and powerfully placed the work
as if it was already there
as if
It wasn’t absurd
to be documenting
such atrocity
within the sado masochistic complex
of oppression
as if he wasn’t just having a laugh 
at his oppression
but it 
matters now
When we look at Andy Warhol
Look at him
A dead billionaire
And Keith Piper is still here
Artistic conjurer
occasionally coming up for air.


It was great to think that all of the galleries from the Ferens Gallery in Hull with the artists shortlisted for the Turner prize, the Tate with The Soul of a Nation exhibition had created a place, the reflective glass a stillness, a tropic inside toxic tropes about blackness that could understand space as a theatre of peace as well as contest, war and struggle.

All the world’s a stage.

And Lubaina Himid is a professor of extraordinary courage, the prize is very important: all of the artists in these exhibitions can now work anywhere…they can fly if they want it.

Lubaina’s work is about democracy:  the most important thing is that audiences have been given a golden ticket, to follow their lives in galleries, more galleries, more of the time.

Politics, social concerns: Lubaina is inside the canon, is the canon.

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Above: the filmic stage of A Fashionable Marriage: Lubaina Himid

Lubaina: Thanks to the people of Preston,  Hull..who stopped me to wish me luck…it worked! The teams Harbour Blackpool, Belmont, Longridge  Preston Making Histories Visible  all strong clever artists I talk to women, love them.  Matt Birchall,  Taylor,  Lisa Panting,  Hollybush Gardens,  to the arts and cultural historians writing about my work, to Susan  who never gave up or let me throw away anything.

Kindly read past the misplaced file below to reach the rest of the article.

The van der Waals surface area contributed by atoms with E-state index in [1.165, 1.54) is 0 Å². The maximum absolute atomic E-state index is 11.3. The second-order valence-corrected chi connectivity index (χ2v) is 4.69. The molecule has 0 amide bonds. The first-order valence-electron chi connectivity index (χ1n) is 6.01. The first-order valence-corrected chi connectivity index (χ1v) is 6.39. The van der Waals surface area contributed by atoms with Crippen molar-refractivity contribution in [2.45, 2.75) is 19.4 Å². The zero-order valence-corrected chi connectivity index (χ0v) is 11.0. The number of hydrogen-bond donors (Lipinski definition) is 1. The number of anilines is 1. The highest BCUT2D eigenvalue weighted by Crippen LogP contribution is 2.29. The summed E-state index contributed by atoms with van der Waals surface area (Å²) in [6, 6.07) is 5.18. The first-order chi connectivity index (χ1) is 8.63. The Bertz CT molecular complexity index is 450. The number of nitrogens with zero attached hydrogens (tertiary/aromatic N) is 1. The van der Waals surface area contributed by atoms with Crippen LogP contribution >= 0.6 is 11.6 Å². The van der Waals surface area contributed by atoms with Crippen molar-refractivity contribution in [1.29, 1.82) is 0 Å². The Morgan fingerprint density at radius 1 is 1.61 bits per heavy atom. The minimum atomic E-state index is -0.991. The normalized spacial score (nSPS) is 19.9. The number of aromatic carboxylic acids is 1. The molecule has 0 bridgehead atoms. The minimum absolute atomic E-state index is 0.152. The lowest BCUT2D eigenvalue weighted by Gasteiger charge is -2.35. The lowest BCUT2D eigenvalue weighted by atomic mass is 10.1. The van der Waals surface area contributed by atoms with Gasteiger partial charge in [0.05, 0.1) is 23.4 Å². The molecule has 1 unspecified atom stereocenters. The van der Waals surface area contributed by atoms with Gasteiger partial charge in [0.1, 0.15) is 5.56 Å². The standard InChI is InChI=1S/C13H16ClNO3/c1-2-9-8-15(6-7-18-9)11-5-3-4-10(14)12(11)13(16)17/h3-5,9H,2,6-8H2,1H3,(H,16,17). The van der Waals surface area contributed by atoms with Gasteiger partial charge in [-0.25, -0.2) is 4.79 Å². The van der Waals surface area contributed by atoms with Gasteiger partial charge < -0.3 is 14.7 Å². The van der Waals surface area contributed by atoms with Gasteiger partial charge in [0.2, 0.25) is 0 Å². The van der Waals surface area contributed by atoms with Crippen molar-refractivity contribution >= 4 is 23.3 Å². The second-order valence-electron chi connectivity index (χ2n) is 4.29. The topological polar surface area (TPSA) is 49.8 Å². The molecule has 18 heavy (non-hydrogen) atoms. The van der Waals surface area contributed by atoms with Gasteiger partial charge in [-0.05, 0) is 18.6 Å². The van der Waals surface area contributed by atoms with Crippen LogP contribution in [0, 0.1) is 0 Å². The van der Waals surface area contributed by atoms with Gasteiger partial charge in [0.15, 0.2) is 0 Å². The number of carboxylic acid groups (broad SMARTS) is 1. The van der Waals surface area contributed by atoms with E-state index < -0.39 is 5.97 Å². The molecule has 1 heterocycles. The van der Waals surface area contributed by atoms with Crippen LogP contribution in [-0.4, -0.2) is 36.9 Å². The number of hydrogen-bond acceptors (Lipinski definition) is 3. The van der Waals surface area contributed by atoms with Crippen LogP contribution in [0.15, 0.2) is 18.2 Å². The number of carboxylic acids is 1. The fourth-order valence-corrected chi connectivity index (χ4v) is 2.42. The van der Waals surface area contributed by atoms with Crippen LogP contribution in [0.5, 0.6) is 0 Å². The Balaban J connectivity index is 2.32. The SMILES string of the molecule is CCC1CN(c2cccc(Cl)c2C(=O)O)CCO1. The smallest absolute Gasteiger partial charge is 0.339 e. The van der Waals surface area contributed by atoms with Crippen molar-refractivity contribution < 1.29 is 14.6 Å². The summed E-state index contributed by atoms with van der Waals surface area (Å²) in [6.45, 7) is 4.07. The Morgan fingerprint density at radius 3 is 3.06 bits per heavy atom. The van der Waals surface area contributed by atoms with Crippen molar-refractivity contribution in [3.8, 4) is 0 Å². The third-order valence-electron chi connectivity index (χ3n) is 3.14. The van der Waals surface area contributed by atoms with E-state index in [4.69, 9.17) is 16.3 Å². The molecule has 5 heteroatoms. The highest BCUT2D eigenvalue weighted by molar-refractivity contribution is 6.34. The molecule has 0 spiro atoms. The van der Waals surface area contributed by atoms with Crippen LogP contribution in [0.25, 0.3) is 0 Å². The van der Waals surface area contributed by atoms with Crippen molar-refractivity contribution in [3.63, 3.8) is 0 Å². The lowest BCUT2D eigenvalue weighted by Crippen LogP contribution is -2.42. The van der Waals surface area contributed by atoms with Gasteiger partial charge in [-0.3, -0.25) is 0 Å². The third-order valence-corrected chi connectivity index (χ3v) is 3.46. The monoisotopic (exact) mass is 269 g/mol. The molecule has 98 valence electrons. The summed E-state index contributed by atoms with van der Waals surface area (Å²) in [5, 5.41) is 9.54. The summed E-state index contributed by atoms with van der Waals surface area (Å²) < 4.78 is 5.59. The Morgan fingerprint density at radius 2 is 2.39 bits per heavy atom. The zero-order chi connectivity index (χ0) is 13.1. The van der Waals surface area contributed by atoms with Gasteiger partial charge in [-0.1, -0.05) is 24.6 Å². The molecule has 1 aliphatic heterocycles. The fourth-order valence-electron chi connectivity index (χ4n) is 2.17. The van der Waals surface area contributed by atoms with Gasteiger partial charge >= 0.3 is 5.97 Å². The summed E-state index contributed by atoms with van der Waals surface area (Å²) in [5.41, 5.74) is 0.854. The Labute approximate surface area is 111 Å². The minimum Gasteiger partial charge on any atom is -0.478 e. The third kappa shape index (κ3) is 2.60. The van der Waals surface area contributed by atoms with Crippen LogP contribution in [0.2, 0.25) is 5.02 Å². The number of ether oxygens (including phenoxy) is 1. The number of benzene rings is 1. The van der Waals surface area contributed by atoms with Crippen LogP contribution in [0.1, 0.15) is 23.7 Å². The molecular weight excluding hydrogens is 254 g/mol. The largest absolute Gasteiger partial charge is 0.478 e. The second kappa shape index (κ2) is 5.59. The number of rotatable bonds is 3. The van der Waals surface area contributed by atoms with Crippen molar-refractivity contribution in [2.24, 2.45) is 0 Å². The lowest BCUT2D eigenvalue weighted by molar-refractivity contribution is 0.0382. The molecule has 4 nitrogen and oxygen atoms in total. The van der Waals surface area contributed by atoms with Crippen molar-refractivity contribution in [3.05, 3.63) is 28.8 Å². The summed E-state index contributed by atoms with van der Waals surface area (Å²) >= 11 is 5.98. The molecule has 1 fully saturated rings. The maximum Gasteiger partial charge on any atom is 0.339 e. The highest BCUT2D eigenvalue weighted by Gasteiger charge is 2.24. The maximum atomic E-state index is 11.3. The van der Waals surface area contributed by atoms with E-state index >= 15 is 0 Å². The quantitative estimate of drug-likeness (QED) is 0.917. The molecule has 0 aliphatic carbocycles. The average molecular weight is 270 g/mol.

My mum, Patricia who wanted me home by 10pm (I found out how to squeeze as much as possible in those five minutes before 10) Richard Liss,  Ingrid Pollard, I know I show off and dance into the early hours….’

The shortlisted artists:

Hurvin Anderson 

Andrea Büttner 

Lubaina Himid (winner)

Rosalind Nashashibi

and participants in The Place is Here were: Said Ardrus, John Akomfrah, Rasheed Araeen, Martina Attille, David A Bailey, Sutapa Biswas, Zarina Bhimji, Black Audio Film Collective, Sonia Boyce, Vanley Burke, Chila Kumari Burman, Ceddo Film and Video Workshop, Eddie Chambers, Rotimi Fani Kayode, Joy Gregory, Sunil Gupta, Mona Hatoum, Lubaina Himid, Gavin Jantjes, Claudette Johnson, Isaac Julien, David Lewis, Mowbray Odonkor, Pratibha Parmar, Maybell Peters, Keith Piper, Ingrid Pollard, Donald Rodney, Veronica Ryan, Marlene Smith, Maud Sulter